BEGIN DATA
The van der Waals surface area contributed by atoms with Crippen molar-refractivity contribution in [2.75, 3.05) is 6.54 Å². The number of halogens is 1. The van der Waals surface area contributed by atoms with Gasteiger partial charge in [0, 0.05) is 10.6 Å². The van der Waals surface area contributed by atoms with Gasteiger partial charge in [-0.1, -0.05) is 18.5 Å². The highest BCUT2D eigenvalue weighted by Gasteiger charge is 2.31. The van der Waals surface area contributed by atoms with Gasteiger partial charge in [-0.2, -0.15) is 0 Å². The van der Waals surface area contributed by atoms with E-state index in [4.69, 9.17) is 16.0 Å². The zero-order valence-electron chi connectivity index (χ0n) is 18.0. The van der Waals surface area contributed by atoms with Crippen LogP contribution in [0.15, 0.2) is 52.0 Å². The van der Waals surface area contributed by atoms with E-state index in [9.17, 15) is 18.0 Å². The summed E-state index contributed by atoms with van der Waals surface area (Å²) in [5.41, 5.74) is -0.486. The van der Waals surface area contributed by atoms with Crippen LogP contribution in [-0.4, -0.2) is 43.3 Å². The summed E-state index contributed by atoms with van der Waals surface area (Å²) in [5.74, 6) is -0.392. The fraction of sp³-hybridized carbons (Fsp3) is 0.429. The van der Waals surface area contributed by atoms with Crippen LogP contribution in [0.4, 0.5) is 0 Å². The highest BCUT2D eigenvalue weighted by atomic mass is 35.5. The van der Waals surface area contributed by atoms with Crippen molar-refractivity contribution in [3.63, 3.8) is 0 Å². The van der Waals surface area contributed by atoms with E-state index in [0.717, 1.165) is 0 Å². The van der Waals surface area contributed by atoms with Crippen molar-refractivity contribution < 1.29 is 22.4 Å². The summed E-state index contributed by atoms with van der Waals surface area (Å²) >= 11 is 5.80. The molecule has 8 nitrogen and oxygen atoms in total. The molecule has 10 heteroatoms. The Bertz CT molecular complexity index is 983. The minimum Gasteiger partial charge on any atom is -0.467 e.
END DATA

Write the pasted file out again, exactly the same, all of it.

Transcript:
The van der Waals surface area contributed by atoms with Crippen molar-refractivity contribution in [2.75, 3.05) is 6.54 Å². The number of halogens is 1. The van der Waals surface area contributed by atoms with Gasteiger partial charge in [0, 0.05) is 10.6 Å². The van der Waals surface area contributed by atoms with Gasteiger partial charge in [-0.1, -0.05) is 18.5 Å². The highest BCUT2D eigenvalue weighted by Gasteiger charge is 2.31. The van der Waals surface area contributed by atoms with Gasteiger partial charge in [-0.2, -0.15) is 0 Å². The van der Waals surface area contributed by atoms with E-state index in [4.69, 9.17) is 16.0 Å². The zero-order valence-electron chi connectivity index (χ0n) is 18.0. The van der Waals surface area contributed by atoms with Crippen LogP contribution in [0.15, 0.2) is 52.0 Å². The van der Waals surface area contributed by atoms with E-state index in [9.17, 15) is 18.0 Å². The summed E-state index contributed by atoms with van der Waals surface area (Å²) in [5.41, 5.74) is -0.486. The van der Waals surface area contributed by atoms with Crippen LogP contribution in [-0.4, -0.2) is 43.3 Å². The summed E-state index contributed by atoms with van der Waals surface area (Å²) in [5.74, 6) is -0.392. The fraction of sp³-hybridized carbons (Fsp3) is 0.429. The van der Waals surface area contributed by atoms with Crippen LogP contribution in [0.4, 0.5) is 0 Å². The highest BCUT2D eigenvalue weighted by atomic mass is 35.5. The van der Waals surface area contributed by atoms with Crippen molar-refractivity contribution in [3.63, 3.8) is 0 Å². The van der Waals surface area contributed by atoms with E-state index in [0.717, 1.165) is 0 Å². The van der Waals surface area contributed by atoms with Crippen molar-refractivity contribution < 1.29 is 22.4 Å². The summed E-state index contributed by atoms with van der Waals surface area (Å²) >= 11 is 5.80. The molecule has 8 nitrogen and oxygen atoms in total. The molecule has 10 heteroatoms. The Bertz CT molecular complexity index is 983. The minimum Gasteiger partial charge on any atom is -0.467 e.